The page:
Hurricane Ike is huge, with hurricane force winds over a 275 mile diameter range and tropical storm force winds 550 miles spread, and its only moving at 10mph ... Houston, not that far inland, is in the direct line of fire and will be experiencing not only a 20' surge, but also sustained winds of hurricane force >75mph for hours on end. The city center's got dozens of very tall buildings, and the wind speed several hundred feet above the surface is perhaps 20% higher... the rule for high buildings in a hurricane is "add a category".... and Galveston is already half-inundated, 10'+ tides already, large areas of low lying coastal land is under water, and the storm center is still 200+ miles away from shore, with by far the worst yet to come

No matter what happens, there's going to be a major disaster to deal with, with loss of life and enormous property damage. And gas prices are going to soar, as the speculators use this potential catastrophe to rake America over the coals, yet again.

We all need a break, dammit
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post #52 of 55
Quote:
Originally Posted by sammi jo View Post

Hurricane Ike is huge, with hurricane force winds over a 275 mile diameter range and tropical storm force winds 550 miles spread, and its only moving at 10mph ... Houston, not that far inland, is in the direct line of fire and will be experiencing not only a 20' surge, but also sustained winds of hurricane force >75mph for hours on end. The city center's got dozens of very tall buildings, and the wind speed several hundred feet above the surface is perhaps 20% higher... the rule for high buildings in a hurricane is "add a category".... and Galveston is already half-inundated, 10'+ tides already, large areas of low lying coastal land is under water, and the storm center is still 200+ miles away from shore, with by far the worst yet to come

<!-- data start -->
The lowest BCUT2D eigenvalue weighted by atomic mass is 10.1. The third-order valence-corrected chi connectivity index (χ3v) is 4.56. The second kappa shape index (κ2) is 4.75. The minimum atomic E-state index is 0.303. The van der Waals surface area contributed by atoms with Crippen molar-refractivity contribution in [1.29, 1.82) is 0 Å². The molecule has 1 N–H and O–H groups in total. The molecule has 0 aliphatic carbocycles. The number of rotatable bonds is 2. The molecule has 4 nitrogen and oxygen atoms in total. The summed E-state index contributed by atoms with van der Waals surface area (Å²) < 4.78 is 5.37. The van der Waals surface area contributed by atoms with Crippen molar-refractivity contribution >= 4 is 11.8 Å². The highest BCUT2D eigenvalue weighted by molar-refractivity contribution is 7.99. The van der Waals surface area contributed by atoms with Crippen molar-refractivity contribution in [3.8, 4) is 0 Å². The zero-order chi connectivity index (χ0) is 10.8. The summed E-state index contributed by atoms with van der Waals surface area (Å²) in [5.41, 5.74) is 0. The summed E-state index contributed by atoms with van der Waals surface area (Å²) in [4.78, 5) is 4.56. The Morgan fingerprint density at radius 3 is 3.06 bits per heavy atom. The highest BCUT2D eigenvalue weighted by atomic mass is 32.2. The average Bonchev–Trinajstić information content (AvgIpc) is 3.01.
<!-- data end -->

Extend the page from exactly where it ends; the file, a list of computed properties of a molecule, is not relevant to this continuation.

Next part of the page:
No matter what happens, there's going to be a major disaster to deal with, with loss of life and enormous property damage.

Seems like your dire predictions of Ike didn't come true. Thank God (or FSM).

Quote:
Originally Posted by sammi jo View Post

And gas prices are going to soar, as the speculators use this potential catastrophe to rake America over the coals, yet again.

We all need a break, dammit

Yea those evil speculators. I bought gas today and it was up 20-30 cents. I'm not really sure how a station owner can speculate with the price of retail gas. What's to speculate about? Plus a price increase has a way to get people that don't really need the gas to not buy it. Leaving more for the people that do. I was down to 1/8 a tank and though about filling it half way to save money. But the price was less than what I was paying back in June so I figured why not.

Funny how economics creates incentives and changes behavior.
post #53 of 55
Thread Starter 
Quote:
Originally Posted by FloorJack View Post

Seems like your dire predictions of Ike didn't come true. Thank God (or FSM).

The predictions were from NOAA/NHS/NWS; they got it pretty much right apart from the height of the storm surge. Had the surge been the expected max of 22 feet, we would be looking at a huge death toll. Imagine another 10 feet of water on top of what they got. Look at the pictures and reports however there is a lot of property damage in Houston, and towns all along a 100 mile+ stretch of coastline are flooded. The destruction in Crystal Beach for example is almost total, every property is damaged or destroyed. And no flying spaghetti was sighted.

Quote:
Yea those evil speculators.

"Speculators" is a far too generous term. "Opportunistic Parasites" is more accurate.

Quote:
I bought gas today and it was up 20-30 cents.

Lucky you. Some folks in the South are being gouged to the tune of $6 a gallon, almost double the national average. Simultaneously, the price of crude was falling on the markets as Ike was moving though the Gulf of Mexico.

Quote:
I'm not really sure how a station owner can speculate with the price of retail gas.

As a rule they don't. The lowly retail outlets are regulated and can face heavy fines for such, for example in Florida, $10,000 per violation, or $25,000 per day. Its a fairly easy bet as to who is scamming and gouging, and who isn't, and who gets away with it, and who doesn't.

Quote: